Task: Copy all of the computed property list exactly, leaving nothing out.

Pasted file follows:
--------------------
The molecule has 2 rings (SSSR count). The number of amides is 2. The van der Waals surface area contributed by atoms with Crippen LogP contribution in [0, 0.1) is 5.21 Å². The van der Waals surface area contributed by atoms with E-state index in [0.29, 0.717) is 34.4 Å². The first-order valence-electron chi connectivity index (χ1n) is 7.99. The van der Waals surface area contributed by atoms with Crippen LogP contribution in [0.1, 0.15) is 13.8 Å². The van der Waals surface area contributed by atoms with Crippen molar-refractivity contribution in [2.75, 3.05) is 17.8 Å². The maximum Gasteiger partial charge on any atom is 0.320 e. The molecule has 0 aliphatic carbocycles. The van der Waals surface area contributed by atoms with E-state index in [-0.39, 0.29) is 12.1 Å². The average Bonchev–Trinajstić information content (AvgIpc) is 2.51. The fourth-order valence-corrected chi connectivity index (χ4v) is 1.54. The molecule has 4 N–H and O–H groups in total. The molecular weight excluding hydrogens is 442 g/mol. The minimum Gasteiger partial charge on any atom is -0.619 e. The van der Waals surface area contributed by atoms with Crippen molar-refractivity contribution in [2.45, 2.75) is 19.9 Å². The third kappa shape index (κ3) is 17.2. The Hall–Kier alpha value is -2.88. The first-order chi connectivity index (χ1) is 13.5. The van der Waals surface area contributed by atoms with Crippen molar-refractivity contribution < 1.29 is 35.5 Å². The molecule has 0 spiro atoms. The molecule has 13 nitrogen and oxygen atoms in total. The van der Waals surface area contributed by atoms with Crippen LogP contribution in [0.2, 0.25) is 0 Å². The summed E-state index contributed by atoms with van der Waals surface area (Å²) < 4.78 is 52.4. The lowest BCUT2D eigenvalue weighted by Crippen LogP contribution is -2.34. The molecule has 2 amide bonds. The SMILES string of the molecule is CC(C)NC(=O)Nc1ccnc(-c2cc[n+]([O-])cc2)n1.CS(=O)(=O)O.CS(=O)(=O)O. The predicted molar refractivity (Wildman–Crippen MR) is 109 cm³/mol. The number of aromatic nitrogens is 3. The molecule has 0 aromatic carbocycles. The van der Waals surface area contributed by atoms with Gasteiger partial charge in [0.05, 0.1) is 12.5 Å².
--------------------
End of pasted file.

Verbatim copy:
The molecule has 2 rings (SSSR count). The number of amides is 2. The van der Waals surface area contributed by atoms with Crippen LogP contribution in [0, 0.1) is 5.21 Å². The van der Waals surface area contributed by atoms with E-state index in [0.29, 0.717) is 34.4 Å². The first-order valence-electron chi connectivity index (χ1n) is 7.99. The van der Waals surface area contributed by atoms with Crippen LogP contribution in [0.1, 0.15) is 13.8 Å². The van der Waals surface area contributed by atoms with Crippen molar-refractivity contribution in [2.75, 3.05) is 17.8 Å². The maximum Gasteiger partial charge on any atom is 0.320 e. The molecule has 0 aliphatic carbocycles. The van der Waals surface area contributed by atoms with E-state index in [-0.39, 0.29) is 12.1 Å². The average Bonchev–Trinajstić information content (AvgIpc) is 2.51. The fourth-order valence-corrected chi connectivity index (χ4v) is 1.54. The molecule has 4 N–H and O–H groups in total. The molecular weight excluding hydrogens is 442 g/mol. The minimum Gasteiger partial charge on any atom is -0.619 e. The van der Waals surface area contributed by atoms with Crippen molar-refractivity contribution in [2.45, 2.75) is 19.9 Å². The third kappa shape index (κ3) is 17.2. The Hall–Kier alpha value is -2.88. The first-order chi connectivity index (χ1) is 13.5. The van der Waals surface area contributed by atoms with Crippen molar-refractivity contribution < 1.29 is 35.5 Å². The molecule has 0 spiro atoms. The molecule has 13 nitrogen and oxygen atoms in total. The van der Waals surface area contributed by atoms with Crippen LogP contribution in [0.2, 0.25) is 0 Å². The summed E-state index contributed by atoms with van der Waals surface area (Å²) < 4.78 is 52.4. The lowest BCUT2D eigenvalue weighted by Crippen LogP contribution is -2.34. The molecule has 2 amide bonds. The SMILES string of the molecule is CC(C)NC(=O)Nc1ccnc(-c2cc[n+]([O-])cc2)n1.CS(=O)(=O)O.CS(=O)(=O)O. The predicted molar refractivity (Wildman–Crippen MR) is 109 cm³/mol. The number of aromatic nitrogens is 3. The molecule has 0 aromatic carbocycles. The van der Waals surface area contributed by atoms with Gasteiger partial charge in [0.05, 0.1) is 12.5 Å².